Yarmouth Springs Eternal is an arts, nature and walking project based in Great Yarmouth, Norfolk. It will take place from the Spring Equinox to Summer Solstice in 2021.
The overall ethos of Yarmouth Springs Eternal project is about connecting with nature and seasons, with a particular focus on overlooked spaces and everyday interactions. The project will also explore the importance of this relationship on our wellbeing, the feeling of wholeness connecting with nature can bring, and the “awe” of being part of something bigger. Yarmouth Springs Eternal is also underpinned by research outlining the inequality of access to green space in the UK.
The project will consist of:
- Artist-led community walks/workshops starting from the Spring Equinox with GYROS and Herring House Trust clients, connecting with the natural world in Great Yarmouth using the arts, led by Mark Cator, Ligia Macedo, Georgie Manly, Kaavous Clayton and Genevieve Rudd
- Booklet featuring the creative work produced by artists and participants during the workshops
- Public exhibition in late Spring at Primeyarc – originalprojects; new venue at ex-Debenhams department store in Market Gates Shopping Centre – featuring the Yarmouth Springs Eternal project, plus the work of other visiting artists and arts collectives, including Company Drinks, Jacques Nimki, James Alridge and Jason Evans
- Conference hosted by the exhibition artists, exploring artist’s relationship with the natural world and environmentally-connected arts practice
- Public walks/workshops during the exhibition, led by Genevieve Rudd, Jacques Nimki and Jason Evans
- Resource pack to celebrate the project launching on the Summer Solstice in June, a booklet of participatory nature-inspired creative activities
- Plus paid commissions for artists and arts workers to support with online and print marketing, including Supporting Your Art and Red Herring Press, and project delivery support
The programme of events will be adapted around the government’s COVID-19 guidance in place at the time. For the latest details, please follow the project social media accounts
In 2020, reports from Mind, ONS, Royal College of Psychiatrists and other research bodies have shown that the impact of COVID and lockdown has included an increase in first-time mental illness, greater harm from housing insecurity, and that Black and Asian Minority Ethnic groups have been disproportionately affected.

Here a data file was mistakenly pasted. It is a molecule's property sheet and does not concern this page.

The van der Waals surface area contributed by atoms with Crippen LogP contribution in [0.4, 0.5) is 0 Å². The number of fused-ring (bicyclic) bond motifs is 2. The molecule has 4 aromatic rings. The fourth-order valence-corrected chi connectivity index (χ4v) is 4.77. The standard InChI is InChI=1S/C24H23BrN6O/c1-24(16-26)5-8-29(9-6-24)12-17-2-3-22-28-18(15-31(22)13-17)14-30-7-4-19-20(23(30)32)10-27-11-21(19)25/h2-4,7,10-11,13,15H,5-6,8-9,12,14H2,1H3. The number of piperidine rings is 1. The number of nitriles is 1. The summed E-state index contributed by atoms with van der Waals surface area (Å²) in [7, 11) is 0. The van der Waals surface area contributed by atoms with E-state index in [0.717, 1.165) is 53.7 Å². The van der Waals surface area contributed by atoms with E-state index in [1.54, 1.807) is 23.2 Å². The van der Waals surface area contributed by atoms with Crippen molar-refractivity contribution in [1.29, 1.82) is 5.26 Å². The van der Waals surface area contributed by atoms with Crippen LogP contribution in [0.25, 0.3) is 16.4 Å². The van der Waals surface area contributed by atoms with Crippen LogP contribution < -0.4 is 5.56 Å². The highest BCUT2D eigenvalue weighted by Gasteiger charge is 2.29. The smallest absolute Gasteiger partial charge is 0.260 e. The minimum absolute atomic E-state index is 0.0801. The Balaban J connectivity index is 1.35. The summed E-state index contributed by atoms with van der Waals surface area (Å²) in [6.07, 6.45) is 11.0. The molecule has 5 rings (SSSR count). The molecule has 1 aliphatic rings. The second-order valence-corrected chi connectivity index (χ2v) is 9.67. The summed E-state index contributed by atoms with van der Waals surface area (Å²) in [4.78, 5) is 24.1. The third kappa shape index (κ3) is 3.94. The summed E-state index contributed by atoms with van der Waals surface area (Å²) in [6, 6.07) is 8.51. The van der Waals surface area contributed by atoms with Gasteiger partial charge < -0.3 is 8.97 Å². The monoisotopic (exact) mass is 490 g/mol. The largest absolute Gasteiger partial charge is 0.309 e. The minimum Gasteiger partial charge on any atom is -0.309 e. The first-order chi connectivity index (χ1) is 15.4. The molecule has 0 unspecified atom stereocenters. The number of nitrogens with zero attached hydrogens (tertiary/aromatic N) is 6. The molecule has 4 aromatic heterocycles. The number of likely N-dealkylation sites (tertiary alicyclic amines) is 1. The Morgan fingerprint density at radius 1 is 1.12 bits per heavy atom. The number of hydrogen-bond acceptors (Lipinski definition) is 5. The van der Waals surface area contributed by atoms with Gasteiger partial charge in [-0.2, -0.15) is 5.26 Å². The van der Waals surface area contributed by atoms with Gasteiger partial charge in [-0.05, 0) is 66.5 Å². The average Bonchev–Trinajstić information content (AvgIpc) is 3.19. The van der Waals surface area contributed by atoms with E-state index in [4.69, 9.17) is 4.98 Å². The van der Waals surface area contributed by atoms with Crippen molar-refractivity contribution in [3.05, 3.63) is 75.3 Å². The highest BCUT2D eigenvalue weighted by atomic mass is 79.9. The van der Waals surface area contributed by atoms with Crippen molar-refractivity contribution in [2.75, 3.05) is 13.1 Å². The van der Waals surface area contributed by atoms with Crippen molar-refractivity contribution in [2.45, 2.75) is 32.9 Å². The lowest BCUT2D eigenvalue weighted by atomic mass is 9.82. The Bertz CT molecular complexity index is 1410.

Yarmouth Springs Eternal was developed in response, to create space for using the natural world and arts as a lens to explore isolation and lived experiences. The group’s own perspectives will offer rich interpretations to inform deeper reflections on cultural heritage, access to nature and inequality. The project will engage culturally and linguistically diverse communities and adults who have experienced homelessness, currently based in Great Yarmouth.
In a recent report by Mind on COVID and mental health, ‘walking’ and ‘making art’ were cited as positive coping strategies, with ‘spending time outdoors’ said to be used by 67% of adults during the pandemic in 2020.
Using Market Gates Shopping Centre in Great Yarmouth (a space devoid of nature) as a base for walking explorations, we’ll listen, look, smell, touch and taste to share the experience of actively seeking out hope and watching spring unfold together. Participants will witness and record their plant and nature discoveries through photography, writing, drawing and design workshops. The creative techniques used will be environmentally-sustainable.
We’ll send out a newsletters throughout the project to keep followers up-to-date with news, blogs and upcoming events booking information. You can unsubscribe at anytime. Fill out the sign-up form.
supporters & funders
Yarmouth Springs Eternal is led by Genevieve Rudd, in partnership with Great Yarmouth-based arts charity originalprojects;. The project is made possible with generous funding and support from Norfolk & Norwich Festival’s Creative Individuals Norfolk fund, Arts Council National Lottery Project Grants, East Anglia Art Fund, Norfolk County Council’s Arts Project Fund and Better Together Norfolk.